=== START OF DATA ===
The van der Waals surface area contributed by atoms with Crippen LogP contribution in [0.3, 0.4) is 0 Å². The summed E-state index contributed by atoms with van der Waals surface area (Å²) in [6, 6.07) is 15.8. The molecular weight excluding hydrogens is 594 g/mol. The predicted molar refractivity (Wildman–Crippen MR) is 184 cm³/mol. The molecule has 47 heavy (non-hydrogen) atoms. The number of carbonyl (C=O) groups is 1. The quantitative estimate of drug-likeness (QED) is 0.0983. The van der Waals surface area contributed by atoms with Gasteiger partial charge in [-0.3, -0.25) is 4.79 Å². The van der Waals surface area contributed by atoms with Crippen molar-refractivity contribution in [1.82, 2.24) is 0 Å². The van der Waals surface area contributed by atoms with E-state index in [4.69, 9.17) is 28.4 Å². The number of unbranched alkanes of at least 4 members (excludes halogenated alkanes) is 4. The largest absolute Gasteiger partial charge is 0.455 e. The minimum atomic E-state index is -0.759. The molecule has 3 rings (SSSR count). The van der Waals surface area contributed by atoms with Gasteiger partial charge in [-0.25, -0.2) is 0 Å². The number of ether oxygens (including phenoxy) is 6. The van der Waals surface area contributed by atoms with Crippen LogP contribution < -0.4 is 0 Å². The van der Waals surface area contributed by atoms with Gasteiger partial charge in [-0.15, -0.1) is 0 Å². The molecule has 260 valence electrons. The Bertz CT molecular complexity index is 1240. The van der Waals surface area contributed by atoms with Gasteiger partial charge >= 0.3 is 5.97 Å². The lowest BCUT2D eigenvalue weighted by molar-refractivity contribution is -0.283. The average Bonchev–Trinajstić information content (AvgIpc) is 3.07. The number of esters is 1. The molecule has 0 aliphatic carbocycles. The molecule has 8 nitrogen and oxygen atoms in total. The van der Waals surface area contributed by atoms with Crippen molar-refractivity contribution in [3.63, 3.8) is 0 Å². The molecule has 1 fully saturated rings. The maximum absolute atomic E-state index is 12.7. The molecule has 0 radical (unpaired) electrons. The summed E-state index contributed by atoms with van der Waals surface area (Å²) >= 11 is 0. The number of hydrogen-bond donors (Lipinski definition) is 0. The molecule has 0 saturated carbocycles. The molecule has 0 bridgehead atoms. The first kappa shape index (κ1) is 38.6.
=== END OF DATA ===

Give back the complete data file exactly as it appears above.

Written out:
The van der Waals surface area contributed by atoms with Crippen LogP contribution in [0.3, 0.4) is 0 Å². The summed E-state index contributed by atoms with van der Waals surface area (Å²) in [6, 6.07) is 15.8. The molecular weight excluding hydrogens is 594 g/mol. The predicted molar refractivity (Wildman–Crippen MR) is 184 cm³/mol. The molecule has 47 heavy (non-hydrogen) atoms. The number of carbonyl (C=O) groups is 1. The quantitative estimate of drug-likeness (QED) is 0.0983. The van der Waals surface area contributed by atoms with Gasteiger partial charge in [-0.3, -0.25) is 4.79 Å². The van der Waals surface area contributed by atoms with Crippen molar-refractivity contribution in [1.82, 2.24) is 0 Å². The van der Waals surface area contributed by atoms with E-state index in [4.69, 9.17) is 28.4 Å². The number of unbranched alkanes of at least 4 members (excludes halogenated alkanes) is 4. The largest absolute Gasteiger partial charge is 0.455 e. The minimum atomic E-state index is -0.759. The molecule has 3 rings (SSSR count). The van der Waals surface area contributed by atoms with Gasteiger partial charge in [-0.25, -0.2) is 0 Å². The number of ether oxygens (including phenoxy) is 6. The van der Waals surface area contributed by atoms with Crippen LogP contribution < -0.4 is 0 Å². The van der Waals surface area contributed by atoms with Gasteiger partial charge in [-0.15, -0.1) is 0 Å². The molecule has 260 valence electrons. The Bertz CT molecular complexity index is 1240. The van der Waals surface area contributed by atoms with Gasteiger partial charge >= 0.3 is 5.97 Å². The lowest BCUT2D eigenvalue weighted by molar-refractivity contribution is -0.283. The average Bonchev–Trinajstić information content (AvgIpc) is 3.07. The number of esters is 1. The molecule has 0 aliphatic carbocycles. The molecule has 8 nitrogen and oxygen atoms in total. The van der Waals surface area contributed by atoms with Crippen molar-refractivity contribution in [3.63, 3.8) is 0 Å². The molecule has 1 fully saturated rings. The maximum absolute atomic E-state index is 12.7. The molecule has 0 radical (unpaired) electrons. The summed E-state index contributed by atoms with van der Waals surface area (Å²) >= 11 is 0. The number of hydrogen-bond donors (Lipinski definition) is 0. The molecule has 0 saturated carbocycles. The molecule has 0 bridgehead atoms. The first kappa shape index (κ1) is 38.6.